What royal watchers can forget the adorable antics of Prince Louis, and all the times he has acted, well, like a kid? At the Trooping of the Colour last month, the five-year-old pulled his famous faces, and at one point seemed to imitate a pilot as the military flew over Buckingham Palace. Fans have also been charmed by Prince William and Princess Kate’s seemingly relaxed and accepting reaction to their youngest child’s cheeky behavior—unthinkable to previous royal generations.
William and Kate’s more modern, tactile parenting style stands in stark contrast to the way royals have parented for centuries. Equally memorable, but much less fun, is the image of Louis’s grandfather, King Charles III, as a solemn young boy greeting his mother, Queen Elizabeth II, after she and Prince Philip had been away on a months-long commonwealth tour. The little prince receives no hug from his mother, just a formal handshake.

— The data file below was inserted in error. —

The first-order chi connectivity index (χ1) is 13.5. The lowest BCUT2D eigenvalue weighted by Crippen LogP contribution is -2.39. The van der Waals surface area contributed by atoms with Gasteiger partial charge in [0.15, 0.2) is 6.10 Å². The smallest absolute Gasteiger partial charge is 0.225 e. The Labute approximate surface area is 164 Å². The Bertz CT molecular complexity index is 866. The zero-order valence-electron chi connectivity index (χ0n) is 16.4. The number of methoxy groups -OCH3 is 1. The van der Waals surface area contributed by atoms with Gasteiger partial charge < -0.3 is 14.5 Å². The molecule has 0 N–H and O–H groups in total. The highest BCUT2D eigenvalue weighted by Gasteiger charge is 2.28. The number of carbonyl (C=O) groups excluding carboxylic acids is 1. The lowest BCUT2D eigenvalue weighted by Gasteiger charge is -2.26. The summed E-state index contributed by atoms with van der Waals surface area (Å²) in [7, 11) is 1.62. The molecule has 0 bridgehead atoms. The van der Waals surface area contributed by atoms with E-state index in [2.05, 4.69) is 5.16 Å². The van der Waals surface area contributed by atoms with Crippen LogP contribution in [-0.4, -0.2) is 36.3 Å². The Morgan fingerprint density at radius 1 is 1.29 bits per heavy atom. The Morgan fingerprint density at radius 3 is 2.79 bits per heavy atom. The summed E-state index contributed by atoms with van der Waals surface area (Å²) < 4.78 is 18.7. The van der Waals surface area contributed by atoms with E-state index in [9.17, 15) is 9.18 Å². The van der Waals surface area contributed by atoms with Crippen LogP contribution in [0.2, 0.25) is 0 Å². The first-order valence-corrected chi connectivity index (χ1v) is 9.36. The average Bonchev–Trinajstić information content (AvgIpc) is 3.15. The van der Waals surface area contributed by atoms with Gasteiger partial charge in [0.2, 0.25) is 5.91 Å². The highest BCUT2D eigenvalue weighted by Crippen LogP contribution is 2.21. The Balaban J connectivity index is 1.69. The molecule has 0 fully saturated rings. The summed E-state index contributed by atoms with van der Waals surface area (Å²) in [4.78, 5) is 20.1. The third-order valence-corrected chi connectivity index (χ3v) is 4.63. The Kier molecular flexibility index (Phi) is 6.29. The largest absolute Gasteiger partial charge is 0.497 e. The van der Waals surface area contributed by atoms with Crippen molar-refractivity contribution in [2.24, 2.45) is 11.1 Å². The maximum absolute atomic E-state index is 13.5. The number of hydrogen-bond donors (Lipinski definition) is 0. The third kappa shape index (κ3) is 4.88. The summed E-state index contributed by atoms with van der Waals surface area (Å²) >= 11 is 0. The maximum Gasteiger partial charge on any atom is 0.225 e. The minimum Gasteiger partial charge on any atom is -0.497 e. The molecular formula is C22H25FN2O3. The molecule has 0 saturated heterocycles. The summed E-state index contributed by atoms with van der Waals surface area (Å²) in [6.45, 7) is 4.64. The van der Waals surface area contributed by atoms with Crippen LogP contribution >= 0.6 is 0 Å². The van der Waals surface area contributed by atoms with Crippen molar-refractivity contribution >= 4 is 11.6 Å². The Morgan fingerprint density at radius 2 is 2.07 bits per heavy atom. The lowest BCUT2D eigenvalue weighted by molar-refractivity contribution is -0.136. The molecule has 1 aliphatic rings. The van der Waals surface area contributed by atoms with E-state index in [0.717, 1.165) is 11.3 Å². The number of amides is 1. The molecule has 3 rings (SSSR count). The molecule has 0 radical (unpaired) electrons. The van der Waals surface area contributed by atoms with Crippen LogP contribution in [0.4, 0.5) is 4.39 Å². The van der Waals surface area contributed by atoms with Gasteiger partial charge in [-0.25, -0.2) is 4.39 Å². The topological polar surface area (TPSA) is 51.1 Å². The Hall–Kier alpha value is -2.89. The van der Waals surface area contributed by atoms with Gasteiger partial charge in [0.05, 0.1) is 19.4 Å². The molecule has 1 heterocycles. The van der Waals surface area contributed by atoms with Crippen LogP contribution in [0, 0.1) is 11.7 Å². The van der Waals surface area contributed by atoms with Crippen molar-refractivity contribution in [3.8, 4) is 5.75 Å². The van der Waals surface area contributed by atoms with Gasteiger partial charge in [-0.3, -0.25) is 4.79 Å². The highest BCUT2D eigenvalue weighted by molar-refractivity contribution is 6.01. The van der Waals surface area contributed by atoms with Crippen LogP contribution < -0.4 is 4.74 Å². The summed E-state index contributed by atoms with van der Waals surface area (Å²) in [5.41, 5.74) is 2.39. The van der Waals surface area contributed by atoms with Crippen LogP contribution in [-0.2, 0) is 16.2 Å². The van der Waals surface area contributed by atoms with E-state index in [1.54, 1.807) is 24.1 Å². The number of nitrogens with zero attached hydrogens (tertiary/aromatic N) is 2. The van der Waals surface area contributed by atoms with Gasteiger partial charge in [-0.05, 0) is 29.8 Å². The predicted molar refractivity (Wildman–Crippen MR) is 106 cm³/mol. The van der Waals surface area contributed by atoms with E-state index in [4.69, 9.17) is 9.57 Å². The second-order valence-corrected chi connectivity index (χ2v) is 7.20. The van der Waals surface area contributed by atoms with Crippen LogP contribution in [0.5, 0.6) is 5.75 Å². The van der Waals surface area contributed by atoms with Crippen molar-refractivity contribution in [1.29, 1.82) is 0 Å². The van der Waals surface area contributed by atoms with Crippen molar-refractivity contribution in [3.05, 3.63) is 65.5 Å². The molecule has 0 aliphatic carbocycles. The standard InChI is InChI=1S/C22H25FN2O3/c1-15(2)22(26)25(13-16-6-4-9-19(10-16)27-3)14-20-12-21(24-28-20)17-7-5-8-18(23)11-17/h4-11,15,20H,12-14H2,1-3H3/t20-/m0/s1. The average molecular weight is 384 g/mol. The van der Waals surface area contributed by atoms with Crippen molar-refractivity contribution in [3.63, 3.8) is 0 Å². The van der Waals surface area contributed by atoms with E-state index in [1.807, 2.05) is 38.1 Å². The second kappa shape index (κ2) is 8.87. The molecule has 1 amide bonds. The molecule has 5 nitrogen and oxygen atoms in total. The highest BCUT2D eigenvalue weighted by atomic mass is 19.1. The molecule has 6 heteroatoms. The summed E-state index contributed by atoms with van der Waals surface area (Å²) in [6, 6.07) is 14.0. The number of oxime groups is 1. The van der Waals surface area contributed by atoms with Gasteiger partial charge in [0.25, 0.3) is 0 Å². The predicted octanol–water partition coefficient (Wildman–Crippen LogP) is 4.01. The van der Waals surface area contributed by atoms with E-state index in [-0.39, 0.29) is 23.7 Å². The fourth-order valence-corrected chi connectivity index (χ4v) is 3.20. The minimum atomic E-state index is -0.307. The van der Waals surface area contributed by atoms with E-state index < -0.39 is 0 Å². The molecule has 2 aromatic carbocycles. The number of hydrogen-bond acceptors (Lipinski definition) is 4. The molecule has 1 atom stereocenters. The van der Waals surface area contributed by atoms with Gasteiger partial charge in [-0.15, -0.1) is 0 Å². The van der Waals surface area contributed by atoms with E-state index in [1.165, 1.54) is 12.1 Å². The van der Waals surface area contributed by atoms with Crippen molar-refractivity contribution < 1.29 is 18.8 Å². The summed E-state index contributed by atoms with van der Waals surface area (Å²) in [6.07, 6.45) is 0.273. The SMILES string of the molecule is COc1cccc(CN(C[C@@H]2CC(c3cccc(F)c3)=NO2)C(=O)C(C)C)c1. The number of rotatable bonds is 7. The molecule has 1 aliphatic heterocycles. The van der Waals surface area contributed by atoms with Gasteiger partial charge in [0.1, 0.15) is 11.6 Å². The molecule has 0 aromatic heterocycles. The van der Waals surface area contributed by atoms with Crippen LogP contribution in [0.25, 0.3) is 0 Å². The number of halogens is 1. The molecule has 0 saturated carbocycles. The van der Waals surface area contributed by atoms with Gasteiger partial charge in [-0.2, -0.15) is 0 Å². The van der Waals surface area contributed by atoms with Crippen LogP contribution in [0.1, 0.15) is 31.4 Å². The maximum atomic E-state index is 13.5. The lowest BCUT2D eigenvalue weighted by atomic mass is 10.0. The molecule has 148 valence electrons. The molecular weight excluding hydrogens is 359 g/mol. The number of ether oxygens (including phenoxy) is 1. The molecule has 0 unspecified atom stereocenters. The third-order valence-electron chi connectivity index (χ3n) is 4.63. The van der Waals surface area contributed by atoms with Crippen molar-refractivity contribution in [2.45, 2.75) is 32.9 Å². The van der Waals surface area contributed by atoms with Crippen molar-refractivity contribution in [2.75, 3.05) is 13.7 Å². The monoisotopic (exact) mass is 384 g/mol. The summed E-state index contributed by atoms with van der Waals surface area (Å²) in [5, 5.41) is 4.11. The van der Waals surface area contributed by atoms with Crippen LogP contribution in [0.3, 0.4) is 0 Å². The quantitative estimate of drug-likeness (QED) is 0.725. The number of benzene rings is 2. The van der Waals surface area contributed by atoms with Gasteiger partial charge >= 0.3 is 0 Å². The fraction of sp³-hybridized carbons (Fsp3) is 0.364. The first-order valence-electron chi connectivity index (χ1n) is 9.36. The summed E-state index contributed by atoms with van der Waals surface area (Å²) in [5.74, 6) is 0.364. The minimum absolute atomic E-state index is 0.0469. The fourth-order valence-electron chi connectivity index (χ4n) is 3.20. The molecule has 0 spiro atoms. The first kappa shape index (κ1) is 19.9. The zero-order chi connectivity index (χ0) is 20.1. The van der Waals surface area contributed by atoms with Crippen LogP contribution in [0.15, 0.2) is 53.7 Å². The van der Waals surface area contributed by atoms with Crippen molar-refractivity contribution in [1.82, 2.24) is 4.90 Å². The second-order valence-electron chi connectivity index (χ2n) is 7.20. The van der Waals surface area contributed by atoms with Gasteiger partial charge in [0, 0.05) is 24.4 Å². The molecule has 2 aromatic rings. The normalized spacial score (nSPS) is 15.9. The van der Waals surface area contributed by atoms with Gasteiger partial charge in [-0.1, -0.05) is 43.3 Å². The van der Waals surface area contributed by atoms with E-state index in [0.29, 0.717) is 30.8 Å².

Elizabeth and Philip’s cold parenting style would lead Princess Diana to reportedly quip that the only thing her husband “learned about love from the Queen and Prince Philip was shaking hands.” But sadly, the parental distance Charles experienced has been the norm in royal households for centuries.
“Royal parents traditionally had nothing to do with their children’s day-to-day care when they were very young—George V, the late Queen’s grandfather, once saw a maid pushing a pram along a corridor at Buckingham Palace,” Tom Quinn, author of Gilded Youth: A History of Growing Up in the Royal Family, tells Vanity Fair. “He said to the maid: ‘Whose baby is that?’ The maid replied, ‘It’s yours, sir.’”
Royal children were also often treated harshly by their parents. “My father was frightened of his mother,” King George V of England once reportedly said. “I was frightened of my father, and I am damn well going to see to it that my children are frightened of me!”